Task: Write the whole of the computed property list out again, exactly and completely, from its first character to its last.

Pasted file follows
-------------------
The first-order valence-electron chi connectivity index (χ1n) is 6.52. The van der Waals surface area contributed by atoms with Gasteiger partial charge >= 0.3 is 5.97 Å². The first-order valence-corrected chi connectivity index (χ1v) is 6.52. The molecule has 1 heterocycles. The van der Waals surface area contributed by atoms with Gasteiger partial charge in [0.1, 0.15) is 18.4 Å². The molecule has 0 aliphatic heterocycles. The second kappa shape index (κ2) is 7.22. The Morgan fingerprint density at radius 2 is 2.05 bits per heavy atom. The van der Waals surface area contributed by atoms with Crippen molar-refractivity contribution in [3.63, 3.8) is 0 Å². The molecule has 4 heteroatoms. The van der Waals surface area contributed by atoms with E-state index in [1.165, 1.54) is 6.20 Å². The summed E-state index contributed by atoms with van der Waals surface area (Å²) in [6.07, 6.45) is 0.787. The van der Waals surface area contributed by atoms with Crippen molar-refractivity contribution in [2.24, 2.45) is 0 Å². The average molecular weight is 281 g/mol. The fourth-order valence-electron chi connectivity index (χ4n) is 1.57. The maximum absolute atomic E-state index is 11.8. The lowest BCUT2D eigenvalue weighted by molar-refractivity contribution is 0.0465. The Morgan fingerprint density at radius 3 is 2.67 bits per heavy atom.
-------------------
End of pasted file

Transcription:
The first-order valence-electron chi connectivity index (χ1n) is 6.52. The van der Waals surface area contributed by atoms with Gasteiger partial charge >= 0.3 is 5.97 Å². The first-order valence-corrected chi connectivity index (χ1v) is 6.52. The molecule has 1 heterocycles. The van der Waals surface area contributed by atoms with Gasteiger partial charge in [0.1, 0.15) is 18.4 Å². The molecule has 0 aliphatic heterocycles. The second kappa shape index (κ2) is 7.22. The Morgan fingerprint density at radius 2 is 2.05 bits per heavy atom. The van der Waals surface area contributed by atoms with Crippen molar-refractivity contribution in [3.63, 3.8) is 0 Å². The molecule has 4 heteroatoms. The van der Waals surface area contributed by atoms with E-state index in [1.165, 1.54) is 6.20 Å². The summed E-state index contributed by atoms with van der Waals surface area (Å²) in [6.07, 6.45) is 0.787. The van der Waals surface area contributed by atoms with Crippen molar-refractivity contribution in [2.24, 2.45) is 0 Å². The average molecular weight is 281 g/mol. The fourth-order valence-electron chi connectivity index (χ4n) is 1.57. The maximum absolute atomic E-state index is 11.8. The lowest BCUT2D eigenvalue weighted by molar-refractivity contribution is 0.0465. The Morgan fingerprint density at radius 3 is 2.67 bits per heavy atom.